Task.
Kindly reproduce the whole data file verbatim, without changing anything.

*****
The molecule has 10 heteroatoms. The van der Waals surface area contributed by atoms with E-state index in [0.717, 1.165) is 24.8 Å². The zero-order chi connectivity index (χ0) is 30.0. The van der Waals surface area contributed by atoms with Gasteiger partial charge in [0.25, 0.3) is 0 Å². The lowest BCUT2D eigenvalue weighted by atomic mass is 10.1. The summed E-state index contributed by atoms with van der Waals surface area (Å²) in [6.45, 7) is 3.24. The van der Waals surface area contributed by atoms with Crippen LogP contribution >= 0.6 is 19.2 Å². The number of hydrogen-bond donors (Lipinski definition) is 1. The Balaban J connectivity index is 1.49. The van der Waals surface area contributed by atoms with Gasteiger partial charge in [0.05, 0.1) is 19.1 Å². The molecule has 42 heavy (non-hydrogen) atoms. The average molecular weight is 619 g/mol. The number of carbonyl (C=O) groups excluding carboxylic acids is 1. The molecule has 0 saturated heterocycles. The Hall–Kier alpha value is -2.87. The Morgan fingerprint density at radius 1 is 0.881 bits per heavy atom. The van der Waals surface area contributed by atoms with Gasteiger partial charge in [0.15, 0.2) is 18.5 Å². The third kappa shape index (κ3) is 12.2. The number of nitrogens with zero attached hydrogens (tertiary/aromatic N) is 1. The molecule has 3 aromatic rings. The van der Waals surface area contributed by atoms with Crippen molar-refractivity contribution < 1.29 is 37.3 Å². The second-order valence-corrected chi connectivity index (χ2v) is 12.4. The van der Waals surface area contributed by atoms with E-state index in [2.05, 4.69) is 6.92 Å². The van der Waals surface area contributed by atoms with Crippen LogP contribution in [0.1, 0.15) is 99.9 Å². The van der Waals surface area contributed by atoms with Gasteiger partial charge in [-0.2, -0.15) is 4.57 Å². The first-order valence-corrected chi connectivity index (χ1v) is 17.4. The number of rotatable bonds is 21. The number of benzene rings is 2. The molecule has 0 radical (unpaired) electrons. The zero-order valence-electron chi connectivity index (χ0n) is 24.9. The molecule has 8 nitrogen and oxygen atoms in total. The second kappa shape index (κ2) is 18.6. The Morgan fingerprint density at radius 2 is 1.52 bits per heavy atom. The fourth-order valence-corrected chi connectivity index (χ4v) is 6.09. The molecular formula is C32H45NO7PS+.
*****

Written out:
The molecule has 10 heteroatoms. The van der Waals surface area contributed by atoms with E-state index in [0.717, 1.165) is 24.8 Å². The zero-order chi connectivity index (χ0) is 30.0. The van der Waals surface area contributed by atoms with Gasteiger partial charge in [0.25, 0.3) is 0 Å². The lowest BCUT2D eigenvalue weighted by atomic mass is 10.1. The summed E-state index contributed by atoms with van der Waals surface area (Å²) in [6.45, 7) is 3.24. The van der Waals surface area contributed by atoms with Crippen LogP contribution >= 0.6 is 19.2 Å². The number of hydrogen-bond donors (Lipinski definition) is 1. The Balaban J connectivity index is 1.49. The van der Waals surface area contributed by atoms with Gasteiger partial charge in [0.05, 0.1) is 19.1 Å². The molecule has 42 heavy (non-hydrogen) atoms. The average molecular weight is 619 g/mol. The number of carbonyl (C=O) groups excluding carboxylic acids is 1. The molecule has 0 saturated heterocycles. The Hall–Kier alpha value is -2.87. The Morgan fingerprint density at radius 1 is 0.881 bits per heavy atom. The van der Waals surface area contributed by atoms with Gasteiger partial charge in [0.15, 0.2) is 18.5 Å². The third kappa shape index (κ3) is 12.2. The number of nitrogens with zero attached hydrogens (tertiary/aromatic N) is 1. The molecule has 3 aromatic rings. The van der Waals surface area contributed by atoms with Crippen molar-refractivity contribution < 1.29 is 37.3 Å². The second-order valence-corrected chi connectivity index (χ2v) is 12.4. The van der Waals surface area contributed by atoms with E-state index in [2.05, 4.69) is 6.92 Å². The van der Waals surface area contributed by atoms with Crippen LogP contribution in [0.1, 0.15) is 99.9 Å². The van der Waals surface area contributed by atoms with Gasteiger partial charge in [-0.2, -0.15) is 4.57 Å². The first-order valence-corrected chi connectivity index (χ1v) is 17.4. The number of rotatable bonds is 21. The number of benzene rings is 2. The molecule has 0 radical (unpaired) electrons. The zero-order valence-electron chi connectivity index (χ0n) is 24.9. The molecule has 8 nitrogen and oxygen atoms in total. The second kappa shape index (κ2) is 18.6. The Morgan fingerprint density at radius 2 is 1.52 bits per heavy atom. The fourth-order valence-corrected chi connectivity index (χ4v) is 6.09. The molecular formula is C32H45NO7PS+.